The climate 'tis changing. Good thing it's not global warming!

By Barbara Kessler
Green Right Now

You say climate change, I say global warming. These two terms don't seem all that far apart. Both refer to the massive shifts in climate, around the globe.

But an analysis by Yale and George Mason universities has found that the term “global warming” sounds waaay more alarming and worrisome. Especially to liberals, Gen Xers and men, according to the study.

Arctic as of Sept. 16, 2012 PROMO
Oh look, it’s the arctic doing that climate changey thing. (Image: NASA, 2012)

Whereas the term climate change, produces a much more subdued and less emotional reaction from people, rather as if Prince Charles had mentioned the phenomenon over tea before nodding off.

So, let's review: Global warming, woooo, scary! Think Norman Bates approaching the shower curtain as the orchestra shrieks, louder and louder.

Climate change, meh. It’s not normal. But no Norman.

This pretty much tracks with what the Dark Lord of Political Terminology decided way back in 2001, when according to the study he advised George W. Bush to not get burned by "global warming."

"Prior to the 2002 mid-term elections, Frank Luntz, a Republican pollster and strategist, gave the George W. Bush administration the following advice in a secret memo about how to win the "environmental communications battle", including global warming. [Editor note: See how they're mainly focused on winning the war of words and not so much the actual problem? Take heed voters.]

Luntz's recommendation to Republicans was to use the term climate change instead of global warming: "It's time for us to start talking about ‘climate change' instead of global warming…‘climate change' is less frightening than ‘global warming'. As one focus group participant noted, climate change ‘sounds like you're going from Pittsburgh to Fort Lauderdale.' While global warming has catastrophic connotations attached to it, climate change suggests a more controllable and less emotional challenge."

Luntz, the wordmeister, nailed it.

GWB took that advice and switched right over to climate change, according to later analysis.

Interestingly, today, conservatives and liberals, for whatever reason, have since switched their positions on the terminology of climate change.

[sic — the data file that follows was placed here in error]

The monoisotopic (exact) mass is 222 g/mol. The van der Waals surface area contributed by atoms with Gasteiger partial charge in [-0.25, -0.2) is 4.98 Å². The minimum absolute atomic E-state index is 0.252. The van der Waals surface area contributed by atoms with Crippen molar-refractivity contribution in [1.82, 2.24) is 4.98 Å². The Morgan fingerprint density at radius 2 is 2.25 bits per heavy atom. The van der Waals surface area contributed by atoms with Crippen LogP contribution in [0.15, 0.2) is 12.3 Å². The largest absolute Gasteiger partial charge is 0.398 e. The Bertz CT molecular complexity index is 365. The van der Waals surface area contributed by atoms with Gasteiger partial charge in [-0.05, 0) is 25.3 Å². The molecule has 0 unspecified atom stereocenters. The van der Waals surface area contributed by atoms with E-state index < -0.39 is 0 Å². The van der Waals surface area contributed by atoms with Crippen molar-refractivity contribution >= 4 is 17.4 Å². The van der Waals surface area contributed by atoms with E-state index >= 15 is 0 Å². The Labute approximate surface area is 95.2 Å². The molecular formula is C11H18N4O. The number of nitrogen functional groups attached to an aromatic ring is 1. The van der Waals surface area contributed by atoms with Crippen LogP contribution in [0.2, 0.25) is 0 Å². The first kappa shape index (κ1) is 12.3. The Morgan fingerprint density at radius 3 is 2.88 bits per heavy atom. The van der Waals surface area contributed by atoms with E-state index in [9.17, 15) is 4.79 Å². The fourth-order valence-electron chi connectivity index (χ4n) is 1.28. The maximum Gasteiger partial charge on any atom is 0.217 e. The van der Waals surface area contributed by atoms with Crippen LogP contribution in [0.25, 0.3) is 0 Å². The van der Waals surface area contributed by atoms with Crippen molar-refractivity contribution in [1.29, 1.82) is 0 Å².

Research now shows that conservative think tanks are more likely to use the term "global warming" than climate change, while liberals are the other way around.

To deconstruct that, you'd probably have to read the study. I'll take a guess that liberals, as they're wont to do, may be placating and wooing conservatives by adopting the more palatable climate change term. Or perhaps they're simply trying to downplay their own inaction on this global crisis.

Conservatives, for different reasons, may have seized "global warming" because it seems to put the lie to climate change during cold and snowy winters. See, there's no global warming, you can build an igloo in Pittsburgh! (In fact, an Oklahoma Senator and compatriots famously did denounce climate change as not real by constructing an igloo in DC a few years back.) I say this because conservatives, speaking now of those in Congress and leadership roles, still tend to "not believe" the scientific phenomenon of global warming and have been known to point to snow and ice as evidence on their side.

Liberals sometimes do the same, singling out certain weather events as proof of the onslaught of climate change. Hurricane Katrina is a good example. This massive hurricane may have fit into the pattern of warming oceans creating mega storms, or she may have done more damage because industrialists paved her way when they ruined the shoreline ecology that could have mitigated her assault on New Orleans.

And so we remain politically paralyzed. Debating whether climate change, or global warming, even exists, as this multi-headed Godzilla stomps toward Manhattan. (Get ready for Godzilla references this summer; can’t be helped.)

In the end, we really probably need a scarier phrase than even Global Warming – Global Boiling? Climate Crash? (clearly I don’t know that better word) – to convey the disaster ahead. I think those of us who "believe in" climate change could find comfort in a more frightening term, and not one so pansy as Tom Friedman's Global Weirding, which granted, captures the erratic nature of climate change, but totally fails on the fearsomeness scale.

Oh look, Miami's disappearing. Isn't that weird? Well yes, but it's also #$(&@#)$(&@ arghhhhhhhhh, frightening as heck.


Global warming was more associated with glaciers melting, coastal flooding and:

  • Greater certainty that the phenomenon is happening, especially among men, Generation X (31-48), and liberals;
  • Greater understanding that human activities are the primary cause among Independent
  • Greater understanding that there is a scientific consensus about the reality of the phenomenon among Independents and liberals
  • More intense worry about the issue, especially among men, Generation Y (18-30), Generation X, Democrats, liberals and moderates
  • A greater sense of personal threat, especially among women, the Greatest Generation (68+), African-Americans, Hispanics, Democrats, Independents, Republicans, liberals and moderates
  • Higher issue priority ratings for action by the president and Congress, especially among women, Democrats, liberals and moderates
  • Greater willingness to join a campaign to convince elected officials to take action, especially among men, Generation X, liberals and moderates.

(See more at:

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